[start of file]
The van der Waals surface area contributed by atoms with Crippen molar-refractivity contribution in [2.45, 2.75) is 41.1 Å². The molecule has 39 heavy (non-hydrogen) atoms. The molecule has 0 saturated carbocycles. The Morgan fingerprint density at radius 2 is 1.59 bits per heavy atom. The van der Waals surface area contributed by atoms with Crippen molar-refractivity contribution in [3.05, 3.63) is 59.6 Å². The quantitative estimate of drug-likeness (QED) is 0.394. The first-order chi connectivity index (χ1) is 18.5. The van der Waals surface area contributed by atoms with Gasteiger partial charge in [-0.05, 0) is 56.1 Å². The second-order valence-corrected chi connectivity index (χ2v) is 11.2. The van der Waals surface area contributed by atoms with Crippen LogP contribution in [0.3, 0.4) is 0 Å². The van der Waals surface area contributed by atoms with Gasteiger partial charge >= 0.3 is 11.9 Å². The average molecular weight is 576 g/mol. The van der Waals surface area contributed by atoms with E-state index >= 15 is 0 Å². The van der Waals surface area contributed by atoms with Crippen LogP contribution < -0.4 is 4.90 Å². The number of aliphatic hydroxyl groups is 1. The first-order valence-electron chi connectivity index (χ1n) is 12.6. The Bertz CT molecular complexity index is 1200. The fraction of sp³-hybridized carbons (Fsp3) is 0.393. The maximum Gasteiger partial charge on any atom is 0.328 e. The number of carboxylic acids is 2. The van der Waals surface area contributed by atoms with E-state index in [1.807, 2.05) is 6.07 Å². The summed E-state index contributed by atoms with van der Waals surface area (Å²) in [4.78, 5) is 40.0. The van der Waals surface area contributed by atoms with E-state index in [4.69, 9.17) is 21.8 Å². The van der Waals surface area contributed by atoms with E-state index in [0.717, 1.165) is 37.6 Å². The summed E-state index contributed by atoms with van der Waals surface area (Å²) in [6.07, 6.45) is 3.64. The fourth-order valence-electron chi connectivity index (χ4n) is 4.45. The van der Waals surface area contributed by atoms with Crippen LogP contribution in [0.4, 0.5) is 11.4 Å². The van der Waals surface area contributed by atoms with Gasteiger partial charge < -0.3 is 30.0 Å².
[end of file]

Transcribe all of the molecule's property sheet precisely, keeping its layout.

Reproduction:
The van der Waals surface area contributed by atoms with Crippen molar-refractivity contribution in [2.45, 2.75) is 41.1 Å². The molecule has 39 heavy (non-hydrogen) atoms. The molecule has 0 saturated carbocycles. The Morgan fingerprint density at radius 2 is 1.59 bits per heavy atom. The van der Waals surface area contributed by atoms with Crippen molar-refractivity contribution in [3.05, 3.63) is 59.6 Å². The quantitative estimate of drug-likeness (QED) is 0.394. The first-order chi connectivity index (χ1) is 18.5. The van der Waals surface area contributed by atoms with Gasteiger partial charge in [-0.05, 0) is 56.1 Å². The second-order valence-corrected chi connectivity index (χ2v) is 11.2. The van der Waals surface area contributed by atoms with Crippen LogP contribution in [0.3, 0.4) is 0 Å². The van der Waals surface area contributed by atoms with Gasteiger partial charge >= 0.3 is 11.9 Å². The average molecular weight is 576 g/mol. The van der Waals surface area contributed by atoms with E-state index >= 15 is 0 Å². The van der Waals surface area contributed by atoms with Crippen LogP contribution < -0.4 is 4.90 Å². The number of aliphatic hydroxyl groups is 1. The first-order valence-electron chi connectivity index (χ1n) is 12.6. The Bertz CT molecular complexity index is 1200. The fraction of sp³-hybridized carbons (Fsp3) is 0.393. The maximum Gasteiger partial charge on any atom is 0.328 e. The number of carboxylic acids is 2. The van der Waals surface area contributed by atoms with E-state index in [1.807, 2.05) is 6.07 Å². The summed E-state index contributed by atoms with van der Waals surface area (Å²) in [4.78, 5) is 40.0. The van der Waals surface area contributed by atoms with E-state index in [4.69, 9.17) is 21.8 Å². The van der Waals surface area contributed by atoms with E-state index in [0.717, 1.165) is 37.6 Å². The summed E-state index contributed by atoms with van der Waals surface area (Å²) in [6.07, 6.45) is 3.64. The fourth-order valence-electron chi connectivity index (χ4n) is 4.45. The van der Waals surface area contributed by atoms with Crippen LogP contribution in [0.4, 0.5) is 11.4 Å². The van der Waals surface area contributed by atoms with Gasteiger partial charge < -0.3 is 30.0 Å².